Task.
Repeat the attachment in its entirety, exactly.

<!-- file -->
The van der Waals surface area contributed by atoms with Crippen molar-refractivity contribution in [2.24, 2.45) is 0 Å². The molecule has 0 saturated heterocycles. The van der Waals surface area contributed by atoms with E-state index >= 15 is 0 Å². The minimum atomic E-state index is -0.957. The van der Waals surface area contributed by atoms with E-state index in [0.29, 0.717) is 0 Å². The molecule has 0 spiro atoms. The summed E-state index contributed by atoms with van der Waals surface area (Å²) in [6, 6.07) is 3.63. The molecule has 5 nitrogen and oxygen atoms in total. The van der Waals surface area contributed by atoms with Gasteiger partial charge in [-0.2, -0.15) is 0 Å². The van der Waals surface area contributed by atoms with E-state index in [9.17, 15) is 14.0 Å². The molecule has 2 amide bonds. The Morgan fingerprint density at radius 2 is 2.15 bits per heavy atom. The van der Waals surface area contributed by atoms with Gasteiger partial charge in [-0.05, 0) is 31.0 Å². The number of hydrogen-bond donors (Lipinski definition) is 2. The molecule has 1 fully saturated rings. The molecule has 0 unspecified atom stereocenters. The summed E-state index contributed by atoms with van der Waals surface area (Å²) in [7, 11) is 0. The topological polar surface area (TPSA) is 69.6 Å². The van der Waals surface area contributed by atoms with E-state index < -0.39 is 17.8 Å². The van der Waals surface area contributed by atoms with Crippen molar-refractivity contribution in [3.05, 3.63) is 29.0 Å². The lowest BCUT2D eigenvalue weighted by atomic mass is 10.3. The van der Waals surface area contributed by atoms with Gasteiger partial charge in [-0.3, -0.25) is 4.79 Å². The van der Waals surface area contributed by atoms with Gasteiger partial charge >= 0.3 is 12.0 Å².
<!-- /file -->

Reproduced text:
The van der Waals surface area contributed by atoms with Crippen molar-refractivity contribution in [2.24, 2.45) is 0 Å². The molecule has 0 saturated heterocycles. The van der Waals surface area contributed by atoms with E-state index >= 15 is 0 Å². The minimum atomic E-state index is -0.957. The van der Waals surface area contributed by atoms with E-state index in [0.29, 0.717) is 0 Å². The molecule has 0 spiro atoms. The summed E-state index contributed by atoms with van der Waals surface area (Å²) in [6, 6.07) is 3.63. The molecule has 5 nitrogen and oxygen atoms in total. The van der Waals surface area contributed by atoms with Gasteiger partial charge in [-0.2, -0.15) is 0 Å². The van der Waals surface area contributed by atoms with E-state index in [9.17, 15) is 14.0 Å². The molecule has 2 amide bonds. The Morgan fingerprint density at radius 2 is 2.15 bits per heavy atom. The van der Waals surface area contributed by atoms with Gasteiger partial charge in [-0.05, 0) is 31.0 Å². The number of hydrogen-bond donors (Lipinski definition) is 2. The molecule has 1 fully saturated rings. The molecule has 0 unspecified atom stereocenters. The summed E-state index contributed by atoms with van der Waals surface area (Å²) in [7, 11) is 0. The topological polar surface area (TPSA) is 69.6 Å². The van der Waals surface area contributed by atoms with E-state index < -0.39 is 17.8 Å². The van der Waals surface area contributed by atoms with Crippen molar-refractivity contribution in [3.05, 3.63) is 29.0 Å². The lowest BCUT2D eigenvalue weighted by atomic mass is 10.3. The van der Waals surface area contributed by atoms with Gasteiger partial charge in [-0.3, -0.25) is 4.79 Å². The van der Waals surface area contributed by atoms with Gasteiger partial charge >= 0.3 is 12.0 Å².